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Funding awarded for U of R research focused on mental health and wellness of young Indigenous men

By University Advancement and Communications Posted: October 6, 2020 5:00 a.m.

Dr. Elizabeth Cooper at the Walking with our Angels teepee camp waiting for a sunrise pipe ceremony to start is support of suicide prevention.
Dr. Elizabeth Cooper at the Walking with our Angels teepee camp waiting for a sunrise pipe ceremony to start is support of suicide prevention. Photo: Dr. Elizabeth Cooper

Health lifestyle choices that bring positive outcomes can be found in many activities, particularly when they take place within a supportive community.  The conversations that take place while fixing a car,  camping on the land, playing hockey, or creating music videos, can make a difference in men’s lives, and young, Indigenous men are no exception.  

Creating opportunities for such activities and maximizing the positive outcomes they carry is the goal of a University of Regina project called Nurturing Warriors: Understanding Mental Wellness and Health Risk Behaviours among Young Indigenous Men, funded by the Canadian Institutes of Health Research (CIHR). 

“We know very little about the health of Indigenous men in Canada,” says project lead Dr. Elizabeth Cooper, an assistant professor in the Faculty of Kinesiology and Health Studies. “By bringing together Indigenous men between the ages 18-34, and having them connect while engaging in strength-based activities, they will be able to explore mental wellness and healthy behaviours in a supportive environment and work towards meaningful changes in their communities.” 

In July, Cooper received $119,911 in provincial funding for this project. Now, with an additional $673,200 in funding from CIHR, she is able to expand the project to include more participants. 

“Our focus is to create caring communities of young Indigenous men who will together identify their health priorities, as well those for the children and youth in their communities. We also want this work to centre on supporting mental wellness, and to build on the momentum created by different Indigenous communities determined to find a way to address the suicide crisis in our province,” says Cooper.  

The research project will run for two years, during which time Cooper will work with researchers from Lakehead University, McGill University, McMaster University, and the Universities of Manitoba and Saskatchewan. The researchers will collaborate with participants from three different communities across Saskatchewan. During 24 different sessions in each community, the participants will together take part in activities while engaging one another in conversations. Participants will also document their discussions through photographs, videos, and notes, and keep in touch and receive support from the research team.

“Having this long timeline will allow for deep and ongoing conversations. We will be able to focus on these young men as caregivers in their communities and as warriors for their communities,” says Cooper. “From other work I have done, I know a lot of good comes from people connecting while they are in their own community with people they trust.”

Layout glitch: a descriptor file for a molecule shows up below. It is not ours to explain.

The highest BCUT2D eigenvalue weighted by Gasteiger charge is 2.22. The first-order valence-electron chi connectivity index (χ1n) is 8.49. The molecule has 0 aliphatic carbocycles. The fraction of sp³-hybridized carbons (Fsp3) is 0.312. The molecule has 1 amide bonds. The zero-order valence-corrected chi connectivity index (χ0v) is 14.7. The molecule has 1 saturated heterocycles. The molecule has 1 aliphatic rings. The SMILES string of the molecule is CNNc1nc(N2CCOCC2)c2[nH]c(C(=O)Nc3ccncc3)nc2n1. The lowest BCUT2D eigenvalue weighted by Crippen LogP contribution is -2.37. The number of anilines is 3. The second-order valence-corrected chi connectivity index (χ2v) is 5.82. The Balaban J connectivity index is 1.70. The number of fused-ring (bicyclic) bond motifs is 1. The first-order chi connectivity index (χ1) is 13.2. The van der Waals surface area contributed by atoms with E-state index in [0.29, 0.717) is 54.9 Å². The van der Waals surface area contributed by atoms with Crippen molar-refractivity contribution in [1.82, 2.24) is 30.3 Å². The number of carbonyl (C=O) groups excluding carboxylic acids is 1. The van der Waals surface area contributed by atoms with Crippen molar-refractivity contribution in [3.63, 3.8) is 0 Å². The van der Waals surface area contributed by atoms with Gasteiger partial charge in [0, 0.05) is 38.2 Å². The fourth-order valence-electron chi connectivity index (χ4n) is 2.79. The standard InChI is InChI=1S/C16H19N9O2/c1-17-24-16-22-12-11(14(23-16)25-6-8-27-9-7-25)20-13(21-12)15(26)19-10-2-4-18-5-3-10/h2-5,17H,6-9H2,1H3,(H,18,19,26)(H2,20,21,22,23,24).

A few years ago Cooper led a similar successful project with Indigenous mothers and daughters.

“At the beginning of that program, many of the participants found making basic decisions, such as what they wanted for supper, to be extremely challenging. By the end, after being part of a supportive community of Indigenous women where they discussed their lives, the difficulties they were facing, their accomplishments, and their joys, many began to make positive changes in their lives,” says Cooper. “Some made appointments that were hard for them to make, some moved their children to schools that better suited them, many parents even went back to school.”

Cooper adds that during that program, she frequently heard about the need for something similar for Indigenous men and boys.  

“These types of programs help to show people that they have voices, can make changes, and figure out how to do difficult things,” explains Cooper. “Once someone builds a community of support, of people they are responsible for and responsive to, positive changes can occur. That’s what we hope will happen with this new project for young Indigenous men.”

Dr. Kathleen McNutt, Vice-President (Research) at the University of Regina, says that through her community-based research, Cooper is helping to advance goals that are outlined in the University’s 2020-2025 Strategic Plan, All Our Relations.

“Dr. Cooper’s work is building and strengthening relationships with many different Indigenous communities, as well as prioritizing and supporting research in mental health,” says McNutt. “She is firmly placing the University of Regina at the centre of work with young Indigenous men, and is helping to develop successful programming that other communities and universities across Canada and around the world will be able to adapt for themselves.”

Cooper is excited to start the project, but says current pandemic restrictions will delay the start time to January 2021. “I’m excited to start this work when it’s safe to do so, and I am determined to ensure that our results make their way into policy, programming, and practice in meaningful, and timely ways,” says Cooper. “Ultimately, our hope is that this research can help to foster community resiliency to address health needs as identified by young Indigenous men.” 

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